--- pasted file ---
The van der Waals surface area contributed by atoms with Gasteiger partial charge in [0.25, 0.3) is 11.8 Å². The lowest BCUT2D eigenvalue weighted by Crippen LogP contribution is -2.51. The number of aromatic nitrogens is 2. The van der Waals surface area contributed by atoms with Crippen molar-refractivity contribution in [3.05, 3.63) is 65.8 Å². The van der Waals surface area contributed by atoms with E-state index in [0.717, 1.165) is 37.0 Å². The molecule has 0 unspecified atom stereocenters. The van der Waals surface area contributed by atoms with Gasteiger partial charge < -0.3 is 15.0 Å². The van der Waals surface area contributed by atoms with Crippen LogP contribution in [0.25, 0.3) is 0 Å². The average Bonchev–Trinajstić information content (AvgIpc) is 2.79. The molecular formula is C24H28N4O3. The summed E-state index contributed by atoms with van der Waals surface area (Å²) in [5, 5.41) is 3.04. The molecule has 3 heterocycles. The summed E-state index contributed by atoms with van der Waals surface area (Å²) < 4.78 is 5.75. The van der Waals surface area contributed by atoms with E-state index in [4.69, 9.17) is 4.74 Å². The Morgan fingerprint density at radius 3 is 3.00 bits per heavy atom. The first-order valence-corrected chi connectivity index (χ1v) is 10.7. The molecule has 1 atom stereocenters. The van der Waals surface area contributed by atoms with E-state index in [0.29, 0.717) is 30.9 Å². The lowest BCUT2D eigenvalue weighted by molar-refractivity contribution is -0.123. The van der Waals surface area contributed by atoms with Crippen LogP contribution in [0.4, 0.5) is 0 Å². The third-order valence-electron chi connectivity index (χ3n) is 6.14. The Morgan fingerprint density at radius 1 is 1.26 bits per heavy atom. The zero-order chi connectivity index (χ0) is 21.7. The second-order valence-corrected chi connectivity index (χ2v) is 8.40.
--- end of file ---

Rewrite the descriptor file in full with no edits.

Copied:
The van der Waals surface area contributed by atoms with Gasteiger partial charge in [0.25, 0.3) is 11.8 Å². The lowest BCUT2D eigenvalue weighted by Crippen LogP contribution is -2.51. The number of aromatic nitrogens is 2. The van der Waals surface area contributed by atoms with Crippen molar-refractivity contribution in [3.05, 3.63) is 65.8 Å². The van der Waals surface area contributed by atoms with E-state index in [0.717, 1.165) is 37.0 Å². The molecule has 0 unspecified atom stereocenters. The van der Waals surface area contributed by atoms with Gasteiger partial charge < -0.3 is 15.0 Å². The van der Waals surface area contributed by atoms with Crippen LogP contribution in [0.25, 0.3) is 0 Å². The average Bonchev–Trinajstić information content (AvgIpc) is 2.79. The molecular formula is C24H28N4O3. The summed E-state index contributed by atoms with van der Waals surface area (Å²) in [5, 5.41) is 3.04. The molecule has 3 heterocycles. The summed E-state index contributed by atoms with van der Waals surface area (Å²) < 4.78 is 5.75. The van der Waals surface area contributed by atoms with E-state index in [4.69, 9.17) is 4.74 Å². The Morgan fingerprint density at radius 3 is 3.00 bits per heavy atom. The first-order valence-corrected chi connectivity index (χ1v) is 10.7. The molecule has 1 atom stereocenters. The van der Waals surface area contributed by atoms with E-state index in [0.29, 0.717) is 30.9 Å². The lowest BCUT2D eigenvalue weighted by molar-refractivity contribution is -0.123. The van der Waals surface area contributed by atoms with Crippen LogP contribution in [0.4, 0.5) is 0 Å². The third-order valence-electron chi connectivity index (χ3n) is 6.14. The Morgan fingerprint density at radius 1 is 1.26 bits per heavy atom. The zero-order chi connectivity index (χ0) is 21.7. The second-order valence-corrected chi connectivity index (χ2v) is 8.40.